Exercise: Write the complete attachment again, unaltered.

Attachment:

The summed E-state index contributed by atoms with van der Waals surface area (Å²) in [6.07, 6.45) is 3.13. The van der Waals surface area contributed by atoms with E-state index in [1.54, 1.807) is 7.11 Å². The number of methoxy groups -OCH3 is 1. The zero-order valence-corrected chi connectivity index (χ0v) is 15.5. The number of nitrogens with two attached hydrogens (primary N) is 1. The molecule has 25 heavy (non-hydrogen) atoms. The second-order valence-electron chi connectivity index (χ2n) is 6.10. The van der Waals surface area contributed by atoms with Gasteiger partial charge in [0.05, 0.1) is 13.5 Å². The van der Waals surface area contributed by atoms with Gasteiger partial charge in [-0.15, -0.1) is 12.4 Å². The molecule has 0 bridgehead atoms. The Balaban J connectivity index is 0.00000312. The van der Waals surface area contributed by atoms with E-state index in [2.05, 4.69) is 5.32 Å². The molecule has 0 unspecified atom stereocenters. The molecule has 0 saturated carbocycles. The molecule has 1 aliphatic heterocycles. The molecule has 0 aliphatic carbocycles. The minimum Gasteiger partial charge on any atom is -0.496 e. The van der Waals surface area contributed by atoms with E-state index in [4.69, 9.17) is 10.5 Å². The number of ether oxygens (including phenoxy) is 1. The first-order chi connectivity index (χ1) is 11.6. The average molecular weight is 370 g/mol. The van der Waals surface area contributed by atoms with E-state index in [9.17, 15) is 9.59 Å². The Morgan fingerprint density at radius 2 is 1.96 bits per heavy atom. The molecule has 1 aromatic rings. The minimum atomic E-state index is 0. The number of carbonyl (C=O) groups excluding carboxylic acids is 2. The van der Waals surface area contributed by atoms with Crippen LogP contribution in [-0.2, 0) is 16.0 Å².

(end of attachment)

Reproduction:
The summed E-state index contributed by atoms with van der Waals surface area (Å²) in [6.07, 6.45) is 3.13. The van der Waals surface area contributed by atoms with E-state index in [1.54, 1.807) is 7.11 Å². The number of methoxy groups -OCH3 is 1. The zero-order valence-corrected chi connectivity index (χ0v) is 15.5. The number of nitrogens with two attached hydrogens (primary N) is 1. The molecule has 25 heavy (non-hydrogen) atoms. The second-order valence-electron chi connectivity index (χ2n) is 6.10. The van der Waals surface area contributed by atoms with Gasteiger partial charge in [0.05, 0.1) is 13.5 Å². The van der Waals surface area contributed by atoms with Gasteiger partial charge in [-0.15, -0.1) is 12.4 Å². The molecule has 0 bridgehead atoms. The Balaban J connectivity index is 0.00000312. The van der Waals surface area contributed by atoms with E-state index in [2.05, 4.69) is 5.32 Å². The molecule has 0 unspecified atom stereocenters. The molecule has 0 saturated carbocycles. The molecule has 1 aliphatic heterocycles. The molecule has 0 aliphatic carbocycles. The minimum Gasteiger partial charge on any atom is -0.496 e. The van der Waals surface area contributed by atoms with E-state index in [4.69, 9.17) is 10.5 Å². The number of ether oxygens (including phenoxy) is 1. The first-order chi connectivity index (χ1) is 11.6. The average molecular weight is 370 g/mol. The van der Waals surface area contributed by atoms with E-state index in [9.17, 15) is 9.59 Å². The Morgan fingerprint density at radius 2 is 1.96 bits per heavy atom. The molecule has 1 aromatic rings. The minimum atomic E-state index is 0. The number of carbonyl (C=O) groups excluding carboxylic acids is 2. The van der Waals surface area contributed by atoms with Crippen LogP contribution in [-0.2, 0) is 16.0 Å².